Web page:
Toronto is scattered with high-rise clusters throughout its suburbs, a rather unique trait that is a legacy of the post-war boom and one which heavily defines its cityscape. More recently, however, the location of such clusters has become rather predictable, with nodes being developed around major transit stations and in designated centres. But once in a while, a new high-rise cluster pops up that defies the norm and often catches city planners by surprise. One such cluster is at the interchange of Kennedy Road and Highway 401, where a recent development proposal from KingSett Capital for 2075 Kennedy looks to add more density to a rapidly intensifying neighbourhood.
The 2075 Kennedy development would add 3 more towers to the neighbourhood rising 32, 34, and 35 storeys, all designed by Quadrangle. The 32 and 34-storey towers are located in the southwest corner of the site, at the intersection of Kennedy and Village Green, and sit atop a shared 6-storey podium. Roughly 670 square metres of retail will be located on the ground floor fronting onto Village Green. The third and tallest tower is located in the northeast corner of the site, sitting atop its own 6-storey podium. Between the two podiums is a new public park, bordered on its east edge by the backs of the existing Metrogate townhouses.
Already existing in the area is Tridel's Metrogate community at the east end of Village Green Square, where 5 towers have been completed with another two currently under construction. At the existing hotel property on the south side of Village Green is another proposal for a trio of towers, KSquare Condos, approved, for which the ground was broken for the first two of which earlier this year. Meanwhile, on the north side of the rail corridor, a redevelopment proposal was submitted for a new 5-tower neighbourhood with mid-rises and a park at 20-100 Cowdray Court. Along with 2075 Kennedy, the total number of towers in this area will number 17 if fully built out as proposed.
The three buildings of this proposal are arranged on an L-shaped site on the north side of Village Green. The sliver of property is carved out from the larger block which has an existing 13-storey office building and 1-storey parking garage situated on the site. The proposal would leave the tower and garage untouched, wrapping around them along the edge of the property.
The design of the buildings has been slightly revised from the initial rezoning submission earlier this year. The heights of the towers have been reduced, originally being proposed at 37, 38, and 39 storeys, while the materials and articulation of the facades have been further developed. The unit count has increased from 930 to 985, spread between the three towers, while the above-grade parking has been eliminated.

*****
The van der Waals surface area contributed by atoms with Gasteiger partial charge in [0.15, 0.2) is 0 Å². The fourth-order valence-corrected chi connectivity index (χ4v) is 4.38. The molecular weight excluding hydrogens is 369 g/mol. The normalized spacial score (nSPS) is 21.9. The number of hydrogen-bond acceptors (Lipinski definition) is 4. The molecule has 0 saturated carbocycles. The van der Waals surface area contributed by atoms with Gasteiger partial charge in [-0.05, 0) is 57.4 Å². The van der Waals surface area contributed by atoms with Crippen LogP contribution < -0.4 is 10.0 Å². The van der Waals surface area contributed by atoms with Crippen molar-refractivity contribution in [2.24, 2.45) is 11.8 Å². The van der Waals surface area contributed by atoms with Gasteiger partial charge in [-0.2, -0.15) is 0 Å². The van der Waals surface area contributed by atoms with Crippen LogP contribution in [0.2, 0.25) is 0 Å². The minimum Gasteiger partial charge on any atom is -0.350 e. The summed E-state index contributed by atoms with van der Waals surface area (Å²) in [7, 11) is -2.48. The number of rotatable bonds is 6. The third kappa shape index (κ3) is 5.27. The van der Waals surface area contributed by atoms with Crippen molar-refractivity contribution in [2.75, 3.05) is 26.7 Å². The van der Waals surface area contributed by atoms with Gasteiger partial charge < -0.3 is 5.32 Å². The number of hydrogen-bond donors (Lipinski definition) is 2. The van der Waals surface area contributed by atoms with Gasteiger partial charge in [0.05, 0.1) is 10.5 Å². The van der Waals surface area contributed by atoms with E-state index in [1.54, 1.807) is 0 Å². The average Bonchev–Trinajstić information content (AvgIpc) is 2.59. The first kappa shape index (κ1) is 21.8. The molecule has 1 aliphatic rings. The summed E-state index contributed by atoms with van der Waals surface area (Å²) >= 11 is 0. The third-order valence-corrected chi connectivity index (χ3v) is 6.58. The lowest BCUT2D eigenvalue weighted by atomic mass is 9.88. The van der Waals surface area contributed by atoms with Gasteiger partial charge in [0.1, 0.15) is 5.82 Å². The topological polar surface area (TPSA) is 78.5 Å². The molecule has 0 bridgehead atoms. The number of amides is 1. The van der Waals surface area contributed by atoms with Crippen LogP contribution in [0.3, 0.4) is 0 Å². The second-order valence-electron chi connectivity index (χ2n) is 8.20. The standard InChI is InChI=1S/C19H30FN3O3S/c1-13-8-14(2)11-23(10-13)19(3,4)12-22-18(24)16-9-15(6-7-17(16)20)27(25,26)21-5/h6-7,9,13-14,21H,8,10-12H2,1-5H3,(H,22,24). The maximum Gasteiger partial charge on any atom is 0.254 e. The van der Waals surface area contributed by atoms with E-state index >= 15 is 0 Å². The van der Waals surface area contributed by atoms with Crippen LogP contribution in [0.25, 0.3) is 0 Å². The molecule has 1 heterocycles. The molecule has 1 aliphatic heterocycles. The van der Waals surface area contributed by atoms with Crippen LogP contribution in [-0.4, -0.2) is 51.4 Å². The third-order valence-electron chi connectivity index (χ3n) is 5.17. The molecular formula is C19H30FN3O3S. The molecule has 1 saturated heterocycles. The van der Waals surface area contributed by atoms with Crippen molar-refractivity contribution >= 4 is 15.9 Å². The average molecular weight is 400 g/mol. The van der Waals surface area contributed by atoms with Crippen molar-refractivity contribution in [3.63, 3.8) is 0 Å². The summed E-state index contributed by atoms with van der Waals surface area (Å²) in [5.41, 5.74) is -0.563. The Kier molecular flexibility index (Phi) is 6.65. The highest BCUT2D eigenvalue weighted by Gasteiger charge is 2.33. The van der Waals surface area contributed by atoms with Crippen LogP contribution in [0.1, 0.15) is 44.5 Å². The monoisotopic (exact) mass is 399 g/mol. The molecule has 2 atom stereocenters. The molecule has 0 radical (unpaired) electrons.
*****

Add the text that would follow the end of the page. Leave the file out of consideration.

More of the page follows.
The development garnered some strong reactions from the Panel. mostly in favour, but also some against. While there were many compliments given for the proposal, some big concerns were raised that could lead to further design changes down the road.
Beginning with the positives, Panel members said they were "encouraged by this development" and called the building design "lovely", saying that the project would bring many positive benefits for the larger neighbourhood. In particular, they praised the inclusion of the park, especially since it replaces the surface parking lot that the existing townhouses look onto. They also felt that the pedestrian realm around the built form was well thought out, and the retail incorporated at grade would be a much-needed contribution to a neighbourhood that currently has no retail.
The development did have some issues that Panelists pointed out, the biggest one being the location of the driveway leading to the parking garage entrance in the south building. Situated on the east side of the podium, the driveway effectively cuts off the building from the park and, the Panel stated, interrupts the flow of the public realm. The driveway is also located so that it can be converted into a proper road if the adjacent office block is ever redeveloped. The Panel strongly advised that the location of the driveway be reconsidered.
With regards to the south towers, some Panel members felt that their planning was "problematic" as they cast shadows over the entirety of the park in the afternoon all year round. They were not sure how to mitigate this issue, but felt that it was a major oversight that could hinder the success of the park.
Panelists were also very curious about the unknown future of the adjacent office tower and parking garage. Since KingSett also owns this portion of the block, the Panel strongly encouraged them to draft a block plan that would predict the eventual development of the office property. They stated that, "if you were to make a plan for the whole site, the plan you showed wouldn't be the plan you'd come up with". Though what was presented fit with the awkward L-shape, they argued, some of the issues might be mitigated if the bigger picture was taken into account.
Finally, the Panel lamented that there was "not any ambition for sustainable design" and that the project was only achieving Toronto Green Standard Tier 1. They pushed the design team to aim higher for Tier 2 and to consider sustainable components early on which could impact the design, such as stormwater management in the public realm and managing the thermal bridging caused by continuous balconies.
In the end, the Panel vote landed on the positive side, with 5 members voting in support and 2 members voting for redesign.
We will keep you posted as the designs for 2075 Kennedy continue to evolve, but in the meantime, you can tell us what you think by checking out the associated Forum or by a leaving a comment in the space provided on this page.
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|Related Companies:||Bousfields, Ferris + Associates Inc., KingSett Capital, Quadrangle|